Supreme Court watchers have been keeping their eyes peeled for any indication of how the justices may rule on the case of Dobbs v. Jackson Women’s Health Organization, which deals with a Mississippi law banning abortions after 15 weeks of pregnancy and could result in the pro-abortion precedents of Roe v. Wade or Planned Parenthood v. Casey being revisited or overturned.
A potentially significant hint in that regard — and likely in favor of the pro-life side of the abortion debate — may have been revealed on Thursday, albeit due to the release of a decision in a completely unrelated case and who wrote that particular opinion, The Daily Wire reported.
What occurred on Thursday is that Chief Justice Roberts released a 6-3 opinion he authored in the case of Cummings v. Premier Rehab Keller, which deals with the recovery of medical damages under certain federal statutes. As noted, that case had absolutely nothing to do with abortion.
The fact that Roberts wrote the opinion appears significant though because it likely means he won’t be the author of the Dobbs opinion, given that both cases were argued during the December session and the court tends to try and evenly distribute opinion authorship among the nine justices for each session.
Distribution of opinion authorship per session is key
“Roberts’ authorship of this opinion suggests (but does not guarantee) that he is NOT writing the abortion decision. Otherwise, he would have two majority opinions from the December sitting and some other justice would have none,” Bloomberg News Supreme Court correspondent Greg Stohr tweeted.
That said, Stohr noted in follow-up tweets that Justice Neil Gorsuch had authored two opinions from the November session while Justices Clarence Thomas and Amy Coney Barrett hadn’t written any and further speculated that there could have been some behind-the-scenes horsetrading among the conservative-leaning justices about who would write the abortion law ruling and when.
A similar, though more partisan take was issued on the possible development by University of Michigan Law School Assistant Professor Leah Litman, who observed in a thread of tweets, “NOTE: this is important: Cummings was argued in the December sitting. So was Dobbs (the MS abortion case). There are only 9 cases argued in December –> that SEEMS TO IMPLY that the Chief Justice was NOT assigned the opinion in Dobbs.”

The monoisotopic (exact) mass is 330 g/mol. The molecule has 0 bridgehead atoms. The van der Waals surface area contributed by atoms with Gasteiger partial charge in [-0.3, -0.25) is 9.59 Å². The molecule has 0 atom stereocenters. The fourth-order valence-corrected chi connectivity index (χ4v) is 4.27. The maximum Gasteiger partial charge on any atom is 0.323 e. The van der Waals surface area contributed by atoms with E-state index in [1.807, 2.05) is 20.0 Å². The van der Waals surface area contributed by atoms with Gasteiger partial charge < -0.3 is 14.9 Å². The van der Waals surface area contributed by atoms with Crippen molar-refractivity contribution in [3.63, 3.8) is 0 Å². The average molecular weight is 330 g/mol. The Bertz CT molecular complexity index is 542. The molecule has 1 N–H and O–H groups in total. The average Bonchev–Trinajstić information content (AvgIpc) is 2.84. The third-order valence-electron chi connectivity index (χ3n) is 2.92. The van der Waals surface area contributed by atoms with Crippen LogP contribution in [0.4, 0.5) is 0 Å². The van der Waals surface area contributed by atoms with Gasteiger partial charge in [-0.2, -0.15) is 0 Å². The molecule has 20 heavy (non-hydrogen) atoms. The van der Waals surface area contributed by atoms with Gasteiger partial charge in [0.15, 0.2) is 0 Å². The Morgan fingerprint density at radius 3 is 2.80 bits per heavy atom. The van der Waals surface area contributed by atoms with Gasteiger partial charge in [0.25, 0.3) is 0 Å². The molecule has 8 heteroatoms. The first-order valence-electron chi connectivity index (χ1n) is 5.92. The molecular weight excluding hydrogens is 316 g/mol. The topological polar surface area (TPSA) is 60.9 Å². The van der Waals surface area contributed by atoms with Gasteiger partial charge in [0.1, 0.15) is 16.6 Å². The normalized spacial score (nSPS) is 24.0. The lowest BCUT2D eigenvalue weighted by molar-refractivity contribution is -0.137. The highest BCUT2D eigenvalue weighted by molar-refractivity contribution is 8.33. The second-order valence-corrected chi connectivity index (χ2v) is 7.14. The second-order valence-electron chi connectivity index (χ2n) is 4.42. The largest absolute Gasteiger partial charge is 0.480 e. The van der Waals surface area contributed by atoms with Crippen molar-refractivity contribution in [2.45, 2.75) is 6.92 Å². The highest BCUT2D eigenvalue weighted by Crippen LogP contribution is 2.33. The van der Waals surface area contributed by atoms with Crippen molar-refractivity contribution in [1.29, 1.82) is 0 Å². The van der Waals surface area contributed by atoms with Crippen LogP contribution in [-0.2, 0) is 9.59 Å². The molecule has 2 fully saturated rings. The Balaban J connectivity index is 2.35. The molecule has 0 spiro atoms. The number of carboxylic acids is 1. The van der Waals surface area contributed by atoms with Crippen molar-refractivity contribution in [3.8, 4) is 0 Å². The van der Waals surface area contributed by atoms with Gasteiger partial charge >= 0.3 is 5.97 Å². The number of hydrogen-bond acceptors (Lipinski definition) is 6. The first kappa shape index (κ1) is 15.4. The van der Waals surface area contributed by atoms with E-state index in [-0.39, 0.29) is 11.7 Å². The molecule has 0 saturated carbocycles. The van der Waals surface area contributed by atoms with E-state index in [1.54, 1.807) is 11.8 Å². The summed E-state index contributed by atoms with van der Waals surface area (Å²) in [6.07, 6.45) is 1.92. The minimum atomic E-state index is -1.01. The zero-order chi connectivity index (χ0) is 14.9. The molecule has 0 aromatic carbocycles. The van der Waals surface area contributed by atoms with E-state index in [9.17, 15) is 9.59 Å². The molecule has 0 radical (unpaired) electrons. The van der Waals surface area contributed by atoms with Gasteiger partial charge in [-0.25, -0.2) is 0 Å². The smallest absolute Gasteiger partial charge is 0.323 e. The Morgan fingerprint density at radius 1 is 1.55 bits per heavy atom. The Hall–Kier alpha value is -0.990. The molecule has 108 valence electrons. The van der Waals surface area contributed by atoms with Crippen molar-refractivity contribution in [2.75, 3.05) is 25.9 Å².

She went on to speculate that Roberts had possibly assigned Dobbs to either Barrett or Justice Brett Kavanaugh “in the hope that they would see their way to not completely overruling Roe, but just eviscerating it (for now),” but also pointed out the possibility that “it was assigned to someone who didn’t share the Chief’s views — and wanted to completely overrule Roe.”
Roberts allegedly seeking the middle path that will leave everyone dissatisfied
All of this follows close on the heels of a recent Wall Street Journal editorial which argued that the Supreme Court should overrule Roe and Casey and return to the states the right to regulate abortion as they best see fit, but speculated that Chief Justice Roberts was attempting to convince one or more other justices to join him in crafting a narrow decision that would be in favor of Mississippi’s law but would leave the prior precedent cases untouched.
That piece by the Journal’s editorial board — which may have been the result of an insider leak ahead of the Dobbs ruling — ultimately predicted that Roberts would be unsuccessful in that attempt and Justice Samuel Alito would most likely author a favorable 6-3 or 5-4 decision for Mississippi, with Roberts possibly joining the three liberal justices in dissent or writing a separate non-controlling opinion of his own.
Of course, one thing to keep in mind amid all of the speculations is that nobody except the nine justices knows at this point how the Dobbs case will turn out, and the chief justice may well have deemed the case important enough to assign the opinion to himself even though he has already written opinions for other cases during the session in question.
We will all just have to continue to wait until some point in June or July when the current term ends and the final decision rendered in this incredibly consequential case is eventually released.